The Dead Lake
Hamid Ismailov
Andrew Bromfield, Translator

Kazakhstan is one of those impossible regions or areas or countries or provinces that occur somewhere there to the east of Russia, to the west of China, and more or less connected to Mongolia. It is made up of fifteen districts, all of which are a challenge to the epiglottis, long lovely words with too many consonants and too few vowels.

Recognizing them may come easily to those who speak Kazakh, but are the stuff of nightmare for those of us fresh out of English II. Zyryanovsk, Shemonaikha, Molodyozhny, Borodulikha . . . and for the drinkers in the crowd, Glubokoye. (Speaking of drinking, the main sport in Kazakhistan is bandy --- not brandy --- which is played in an ice rink; the region finished third at the Spartakiade 2009.)

Who are we to complain, what with strange names of our own: Mississippi, Arkansas, Oklahoma --- and cities like Twig, Minnesota; Tightwad, Missouri; Experiment, Georgia; Kickapoo, Kansas; and Pee Pee, Ohio (or, perhaps, better spelled, Pee Pee OH).

Anyway, in Dead Lake, we are aboard the East Kazakhstan Railway, stopping in the Kara-Shagan way-station, and a boy looking to be twelve years old boards the train, takes his violin off his back and starts playing a Brahms Hungarian Dance.

This is no amateur. The playing is perfect, passionate, beautiful. And when the narrator gets to know him, it turns out that Yerzhan is no child: he's twenty-seven years old, a master of the classical violin and the dombra (used in Kazakhstan for folk music).

No one, especially him, seems to know or wants to talk about why the boy has stopped growing (and we don't learn until half-way through the book). We do learn that his love of music and his ability to play it never stopped. We also learn that being trapped at one age when you should be another leads to frustration, anger, a quick temper . . . and endless regret. Me? I wouldn't at all mind being frozen at nineteen or so; in fact, would embrace it with love and kisses. But from what I remember of being twelve: no thanks.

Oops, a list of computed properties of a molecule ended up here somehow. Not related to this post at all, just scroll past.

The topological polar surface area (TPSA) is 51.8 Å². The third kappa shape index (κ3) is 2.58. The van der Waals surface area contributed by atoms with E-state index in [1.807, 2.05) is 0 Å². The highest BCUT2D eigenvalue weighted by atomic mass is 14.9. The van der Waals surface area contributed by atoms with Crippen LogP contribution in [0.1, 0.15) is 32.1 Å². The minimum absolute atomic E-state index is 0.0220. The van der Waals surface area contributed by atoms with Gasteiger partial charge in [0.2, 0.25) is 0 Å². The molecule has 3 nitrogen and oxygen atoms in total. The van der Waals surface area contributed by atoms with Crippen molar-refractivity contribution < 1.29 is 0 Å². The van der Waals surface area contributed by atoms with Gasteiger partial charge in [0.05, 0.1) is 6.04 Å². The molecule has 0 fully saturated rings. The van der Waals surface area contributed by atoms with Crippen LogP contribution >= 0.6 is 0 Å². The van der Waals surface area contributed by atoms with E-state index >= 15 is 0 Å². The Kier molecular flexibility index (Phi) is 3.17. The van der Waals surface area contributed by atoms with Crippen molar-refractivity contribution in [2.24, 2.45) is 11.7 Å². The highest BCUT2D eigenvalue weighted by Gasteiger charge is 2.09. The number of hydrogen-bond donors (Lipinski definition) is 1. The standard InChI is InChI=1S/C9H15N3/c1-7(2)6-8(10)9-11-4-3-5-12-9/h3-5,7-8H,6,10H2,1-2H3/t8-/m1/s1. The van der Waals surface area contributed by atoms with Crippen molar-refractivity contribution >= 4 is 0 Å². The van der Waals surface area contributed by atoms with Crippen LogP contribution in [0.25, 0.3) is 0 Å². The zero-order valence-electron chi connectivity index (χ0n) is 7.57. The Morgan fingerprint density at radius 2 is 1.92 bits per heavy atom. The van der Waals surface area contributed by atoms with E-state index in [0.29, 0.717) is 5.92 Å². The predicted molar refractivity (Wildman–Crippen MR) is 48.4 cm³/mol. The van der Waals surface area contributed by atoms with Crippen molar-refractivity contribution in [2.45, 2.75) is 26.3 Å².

The Dead Lake has to do with the culture of a far village in the steppe, social isolation in the lower eastern wilds of Russia, the hardship of living in the boonies where it's impossible to get what you want when you want it: like an education; or music lessons; or a good nip of Stolichnaya Gold.

However the heart of this story has to do with people who live in "The Dead Zone" --- the Semipalatinsk Nuclear Test Site.

This made the inhabitants unwitting and unwilling parties to the 468 Soviet nuclear explosions that took place between 1949 and 1989. This is what happens at a near-by school on days of a test:

    It was during a Kazakh-language lesson that the classroom window started to jangle and the benches shifted around on the floor. The blackboard crashed down off the wall and trapped their terrified teacher, lame-legged Kymbat. Yerzhan dashed forwards and rescued her. Then he ordered his classmates to crawl underneath their desks. A rumbling ran through the ground again. He broke out a window. His hand bled but he ignored the the cut and dragged Aisulu into the open. A humming blast of air zoomed past and the tiles of the school roof came tumbling down.